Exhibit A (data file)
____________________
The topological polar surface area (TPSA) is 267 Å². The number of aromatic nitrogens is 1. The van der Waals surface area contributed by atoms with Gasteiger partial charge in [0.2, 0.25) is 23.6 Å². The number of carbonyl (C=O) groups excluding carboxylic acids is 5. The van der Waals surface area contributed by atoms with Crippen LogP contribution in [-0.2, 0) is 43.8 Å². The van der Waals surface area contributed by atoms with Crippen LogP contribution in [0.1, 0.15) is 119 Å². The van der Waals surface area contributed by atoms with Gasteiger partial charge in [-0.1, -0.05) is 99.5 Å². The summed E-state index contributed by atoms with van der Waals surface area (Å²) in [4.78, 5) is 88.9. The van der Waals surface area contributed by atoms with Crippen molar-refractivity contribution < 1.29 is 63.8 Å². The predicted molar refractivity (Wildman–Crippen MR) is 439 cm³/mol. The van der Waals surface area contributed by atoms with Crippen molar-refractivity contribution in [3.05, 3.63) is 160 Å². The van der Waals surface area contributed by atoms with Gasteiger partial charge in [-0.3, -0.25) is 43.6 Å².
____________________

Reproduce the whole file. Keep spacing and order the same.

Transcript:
The topological polar surface area (TPSA) is 267 Å². The number of aromatic nitrogens is 1. The van der Waals surface area contributed by atoms with Gasteiger partial charge in [0.2, 0.25) is 23.6 Å². The number of carbonyl (C=O) groups excluding carboxylic acids is 5. The van der Waals surface area contributed by atoms with Crippen LogP contribution in [-0.2, 0) is 43.8 Å². The van der Waals surface area contributed by atoms with Crippen LogP contribution in [0.1, 0.15) is 119 Å². The van der Waals surface area contributed by atoms with Gasteiger partial charge in [-0.1, -0.05) is 99.5 Å². The summed E-state index contributed by atoms with van der Waals surface area (Å²) in [4.78, 5) is 88.9. The van der Waals surface area contributed by atoms with Crippen molar-refractivity contribution < 1.29 is 63.8 Å². The predicted molar refractivity (Wildman–Crippen MR) is 439 cm³/mol. The van der Waals surface area contributed by atoms with Crippen molar-refractivity contribution in [3.05, 3.63) is 160 Å². The van der Waals surface area contributed by atoms with Gasteiger partial charge in [-0.3, -0.25) is 43.6 Å².